N.H. to Gather 87 Stream Samples
This July 10, 2013, photo shows the popular swimming hole at Livermore Falls on the Pemigewasset River is seen in Campton, N.H. Fifty volunteers throughout the state will be collecting water samples from rivers at the same time next week as part of a project researchers believe is the first of its kind in New Hampshire. The project, based at Plymouth State University, hopes the "snapshot" of water quality will lead to a better understanding of the state's various water resources and how they respond to different types of land use. (AP Photo/Jim Cole)
Concord — More than 50 volunteers will be simultaneously collecting water samples from 87 New Hampshire rivers and streams next week as part of a research project that organizers believe is the first of its kind in the state.
The project’s leaders at Plymouth State University hope that by taking snapshots of water quality, they can provide a better understanding of the state’s various water resources and how they respond to housing development and other types of land use.
“We have pretty good data around the state, but it’s often collected at different times,” said Mark Green, an assistant professor of hydrology who developed the project. “So if you coordinate a lot of people to dip a bottle at a similar time, that’s the best way to compare the way different land uses impact water quality.”
That’s important, he said, because water quality has a significant economic impact in the state.
“It makes it a great place to live, but it also brings in a lot of tourism,” he said.
Using supplies and instructions provided by Plymouth State, volunteers will collect filtered water samples from their sites, which range from spots where rivers begin in the White Mountains of northern New Hampshire to where the Connecticut and Merrimack rivers cross into Massachusetts. The samples will then be frozen for storage and sent to a laboratory, which will determine basic measures of water quality. That includes determining concentrations of phosphorus and dissolved organic carbon, as well as evaluating acidity, turbidity and clarity.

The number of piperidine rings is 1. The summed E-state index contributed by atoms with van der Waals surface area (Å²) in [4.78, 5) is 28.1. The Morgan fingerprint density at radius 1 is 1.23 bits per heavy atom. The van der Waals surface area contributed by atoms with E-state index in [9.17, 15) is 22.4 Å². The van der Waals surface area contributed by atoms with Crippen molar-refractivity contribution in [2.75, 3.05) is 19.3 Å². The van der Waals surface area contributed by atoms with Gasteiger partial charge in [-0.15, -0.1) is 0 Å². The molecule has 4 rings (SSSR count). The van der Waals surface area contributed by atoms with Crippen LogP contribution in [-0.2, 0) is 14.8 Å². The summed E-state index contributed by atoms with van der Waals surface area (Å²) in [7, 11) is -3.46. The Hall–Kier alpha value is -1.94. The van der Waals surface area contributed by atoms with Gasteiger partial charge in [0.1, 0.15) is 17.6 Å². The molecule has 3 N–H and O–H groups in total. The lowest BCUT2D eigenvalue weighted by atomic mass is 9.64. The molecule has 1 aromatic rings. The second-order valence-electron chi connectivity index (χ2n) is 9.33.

Researchers also will look at ions that contribute to electrical conductivity, which will help with a larger project funded by the National Science Foundation. That research involves sensors that continuously record temperature, electrical conductivity and river height at the sampling sites.
Green said those sensors provide rough information about whether road salt, for example, is getting into the water and affecting quality. The water sampling project will provide more detailed information to explore that issue, he said.
Data from the July 16 sampling, along with previous samplings in May and June, will be analyzed in the fall and shared with state agencies, resource managers, researchers and educators. While the information will be most sought after by scientists, Green said researchers also want to share the findings in a way that makes sense to the volunteers, many of whom were motivated to participate because they care about rivers and streams in their area.
“A big goal of ours is to be able to communicate this back to interested citizens,” he said. “We want to be able to provide information so they know where they sit relative to the rest of the state with regards to water quality.”